Syrian crisis: Are there shades of international legitimacy?

There is no rationale in government forces using chemical weapons just at the very moment when the UN fact-finding mission arrived in Syria. Source: AFP / East News

There is no rationale in government forces using chemical weapons just at the very moment when the UN fact-finding mission arrived in Syria. Source: AFP / East News

No reliable and persuasive evidence has been produced to confirm that chemical weapons were used, let alone who did it.

Some western states have said that they have conclusive information and evidence that the Syrian authorities were responsible for the alleged chemical attack in Ghouta. We can see that preparations are being made for the military option, including the massive build-up of armaments in the region. It is difficult to understand these states’ true motives. After disastrous interventions in Iraq (without UN Security Council consent) and then in Libya (where the UN Security Council mandate was abused) where they effectively failed to facilitate stability and interreligious and interethnic peace, they now seem to be repeating the same scenario.

No reliable and persuasive evidence has been produced to confirm that chemical weapons were used, let alone who did it. Nor are there clear legal grounds for military action. So far, the alleged use of weapons of mass destruction (WMD) looks more like an act of provocation – with those responsible seeking to turn it into a casus belli without presenting any proof to the public. Besides, the opposition’s version of events in Ghouta raises a lot of questions. One has to ask: cui bono? We see no rationale in government forces using chemical weapons just at the very moment when the UN fact-finding mission arrived in Syria.

At the same time, it is clear that those involved in the incident wanted to sabotage the Geneva peace talks. One cannot but recall that the government declared its readiness to negotiate some time ago, while the opposition, notably, hasn’t followed suit. Today, some external players cannot help being seen as deliberately undermining the very prospect of a peaceful political process.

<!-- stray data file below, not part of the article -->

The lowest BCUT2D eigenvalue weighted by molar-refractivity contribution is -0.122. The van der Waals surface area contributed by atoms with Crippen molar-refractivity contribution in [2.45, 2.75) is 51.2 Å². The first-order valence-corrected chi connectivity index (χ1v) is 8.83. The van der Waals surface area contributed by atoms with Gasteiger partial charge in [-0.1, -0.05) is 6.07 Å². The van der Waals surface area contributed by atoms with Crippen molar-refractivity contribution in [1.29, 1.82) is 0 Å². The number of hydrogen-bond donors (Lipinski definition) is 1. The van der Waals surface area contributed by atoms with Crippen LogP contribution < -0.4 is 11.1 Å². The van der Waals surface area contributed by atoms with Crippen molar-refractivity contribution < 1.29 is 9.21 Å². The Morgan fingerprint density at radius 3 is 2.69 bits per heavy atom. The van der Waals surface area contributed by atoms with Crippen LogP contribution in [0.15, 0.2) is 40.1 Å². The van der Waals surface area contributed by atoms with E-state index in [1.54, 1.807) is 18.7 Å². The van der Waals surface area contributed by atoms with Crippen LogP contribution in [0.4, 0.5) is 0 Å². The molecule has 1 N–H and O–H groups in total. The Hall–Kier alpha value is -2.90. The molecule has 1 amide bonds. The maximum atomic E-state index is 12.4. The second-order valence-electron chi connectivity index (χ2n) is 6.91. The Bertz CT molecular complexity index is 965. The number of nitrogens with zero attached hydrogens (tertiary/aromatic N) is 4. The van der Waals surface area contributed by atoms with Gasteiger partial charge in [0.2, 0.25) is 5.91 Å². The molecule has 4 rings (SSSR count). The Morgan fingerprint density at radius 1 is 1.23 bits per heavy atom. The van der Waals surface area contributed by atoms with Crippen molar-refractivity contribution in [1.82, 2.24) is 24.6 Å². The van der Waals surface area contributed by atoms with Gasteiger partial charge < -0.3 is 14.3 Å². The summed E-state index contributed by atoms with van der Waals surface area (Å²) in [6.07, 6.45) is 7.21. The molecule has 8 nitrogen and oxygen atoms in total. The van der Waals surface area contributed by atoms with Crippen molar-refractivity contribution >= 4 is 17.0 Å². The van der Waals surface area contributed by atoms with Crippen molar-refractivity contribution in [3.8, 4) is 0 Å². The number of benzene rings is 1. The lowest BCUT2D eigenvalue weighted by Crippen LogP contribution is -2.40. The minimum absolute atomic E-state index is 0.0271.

We hope that common sense will prevail sooner rather than later. Russia is determined to continue efforts aimed at bringing the conflicting parties to the negotiating table.

The latest vote in the British Parliament on Syria provides convincing proof that the international community is tired of “constructive ambiguities” and ambivalence in matters of law and order in world politics. It is also too serious a matter to outsource it to groups of countries or coalitions of the willing. Acting outside international law at one’s own risk and expense is pretty costly. Moreover, instead of helping solve problems, it aggravates the situation, and turns out to be counterproductive and self-defeating. It also looms large in domestic affairs as the weapons of mass distraction topic at the time of the war in Iraq.

Like national law and order, it is something concrete, not a collection of abstract ideas or good intentions (of the kind that pave the road to Hell). It is also about due process and establishing facts first, and that means gathering evidence and reporting it to the UN Security Council for consideration and decision-making. Political expediency has no place in this process underpinning the international legitimacy of any action. Whether it sounds like too little or quite a lot – this is a minimum requirement for keeping the world an orderly place.

And this is precisely what Russia demands of her Western partners as regards the presumed use of chemical weapons in Syria. We are not asking for any more, but we’ll settle for nothing less than that. Unfortunately, some drew the wrong conclusions from the end of the Cold War, which allegedly lowered the threshold for the use of force. It is high time that those people stop deluding themselves. War is a serious business, and it has to be treated as such.

The writer is the Russian ambassador to the United Kingdom.

First published by RIA Novosti.

All rights reserved by Rossiyskaya Gazeta.

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